Management accounts – are they providing your business with useful management information?

Management accounts prepared for a business on a monthly or quarterly basis should be presented in a form useful to management to provide information about the business.

If not providing additional management information, on their own, they do not serve any useful purpose.

The management figures should be compared to a range of figures. These will include budgets, expectations and year on year comparisons with appropriate ratio analysis and variances.

Ratios that are useful to review and monitor from period to period include:

Debtors days measuring the number of days on average debtors are taking to pay. If this ratio is significantly higher than the credit terms offered to customers this may put extra pressure on the cash resources of the business and increase the risk of the debt becoming irrecoverable. An increasing ratio comparing period to period should be investigated.

Creditors days measuring the number of days on average the business takes to settle amounts due to creditors. A business will normally aim to find a balance between paying promptly and taking a longer than agreed credit period which may result in pressure being placed on trading terms with suppliers.

Stock turnover measuring the stock held compared to activity in the business often expressed in number of days of stock held. A lower stock turnover or a higher number of days indicates increasing risk of stock damage or obsolescence. This will also put extra pressure on the cash resources of the business.

Variances can be calculated to provide a useful management tool to investigate particular areas. Variances explain the difference between actual results and expected results. They can either be favourable i.e. better than expected, or adverse i.e. worse than expected.

Variances can in simple terms be a comparison to the  budget, the previous quarter, the same quarter last year etc. However, of more use to management is a comparison to expected figures with a variance analysis showing what is going right as well as what needs improvement in the business.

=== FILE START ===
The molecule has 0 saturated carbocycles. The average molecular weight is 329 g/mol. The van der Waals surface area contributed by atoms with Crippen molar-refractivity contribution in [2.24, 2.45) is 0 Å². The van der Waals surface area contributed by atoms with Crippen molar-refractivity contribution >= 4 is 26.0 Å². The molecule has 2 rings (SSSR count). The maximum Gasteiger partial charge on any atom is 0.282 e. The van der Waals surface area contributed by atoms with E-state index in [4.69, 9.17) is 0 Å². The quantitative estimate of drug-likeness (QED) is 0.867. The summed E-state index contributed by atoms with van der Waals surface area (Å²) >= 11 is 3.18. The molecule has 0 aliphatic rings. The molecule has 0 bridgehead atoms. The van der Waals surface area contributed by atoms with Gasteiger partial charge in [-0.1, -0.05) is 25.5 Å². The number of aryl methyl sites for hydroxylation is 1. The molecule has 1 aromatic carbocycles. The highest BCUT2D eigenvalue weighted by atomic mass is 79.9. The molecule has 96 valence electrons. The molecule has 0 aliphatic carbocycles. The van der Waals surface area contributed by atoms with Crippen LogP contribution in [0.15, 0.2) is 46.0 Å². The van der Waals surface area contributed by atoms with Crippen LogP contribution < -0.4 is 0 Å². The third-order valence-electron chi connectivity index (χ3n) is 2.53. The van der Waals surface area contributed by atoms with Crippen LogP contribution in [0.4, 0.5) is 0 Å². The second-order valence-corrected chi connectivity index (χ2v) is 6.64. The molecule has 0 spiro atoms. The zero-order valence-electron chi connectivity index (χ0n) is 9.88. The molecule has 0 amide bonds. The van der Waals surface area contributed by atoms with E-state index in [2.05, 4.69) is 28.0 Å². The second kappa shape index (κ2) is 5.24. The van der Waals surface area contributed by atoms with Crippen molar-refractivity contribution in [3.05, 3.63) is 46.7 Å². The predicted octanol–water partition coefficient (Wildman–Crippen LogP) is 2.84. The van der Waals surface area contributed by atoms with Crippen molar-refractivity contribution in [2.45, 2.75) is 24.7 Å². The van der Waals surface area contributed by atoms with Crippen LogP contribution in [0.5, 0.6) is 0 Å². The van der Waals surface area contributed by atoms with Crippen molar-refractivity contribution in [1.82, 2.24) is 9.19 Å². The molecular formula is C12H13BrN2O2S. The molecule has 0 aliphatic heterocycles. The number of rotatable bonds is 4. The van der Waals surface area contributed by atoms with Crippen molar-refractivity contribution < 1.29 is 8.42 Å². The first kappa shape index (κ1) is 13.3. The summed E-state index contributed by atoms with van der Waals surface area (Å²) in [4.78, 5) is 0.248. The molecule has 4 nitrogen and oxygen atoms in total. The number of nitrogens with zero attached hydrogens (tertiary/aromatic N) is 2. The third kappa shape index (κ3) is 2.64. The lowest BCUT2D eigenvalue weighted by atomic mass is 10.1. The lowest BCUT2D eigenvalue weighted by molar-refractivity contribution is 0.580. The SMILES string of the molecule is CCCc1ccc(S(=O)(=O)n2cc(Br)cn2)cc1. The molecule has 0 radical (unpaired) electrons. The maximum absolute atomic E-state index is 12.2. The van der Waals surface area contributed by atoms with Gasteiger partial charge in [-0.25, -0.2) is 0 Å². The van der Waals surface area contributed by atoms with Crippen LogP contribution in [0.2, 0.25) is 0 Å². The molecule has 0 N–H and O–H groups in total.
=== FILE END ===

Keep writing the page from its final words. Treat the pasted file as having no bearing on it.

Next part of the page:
Variance analysis can for example in a manufacturing business provide a range of analysis as set out below:

Material price variance measuring whether the actual materials purchased have cost more or less than the standard cost.

Material usage variance measuring the materials used in actual production compared to the standard cost and measuring whether this has cost the business more or less.

Labour rate variance measuring whether the actual hours paid for cost more or less than the standard.

Labour efficiency variance measuring whether the cost of production is taking more or less time that the standard.

Factors affecting the material price variance will help highlight if materials costs have increased and management will need to review if any of these price increases can be passed onto customers.

Factors affecting the labour rate efficiency will include paying overtime and agency staff to fulfil orders and will help management consider whether a decision to employ more staff should be made. An idle time variance comparing hours worked to hours paid will assist with a detailed review of the existing workforce and capabilities.

Overhead variances are also used to provide detailed analysis of the absorption of overheads determined by the efficiency and capacity of the business.

A detailed range of variance analysis may not be suitable or practical to all businesses, but a set of management figures produced as a standalone product will not on its own provide management with any useful information to drive the business forward. Some appropriate variance analysis will assist management with strategic planning directing resources into the most appropriate areas of the business.

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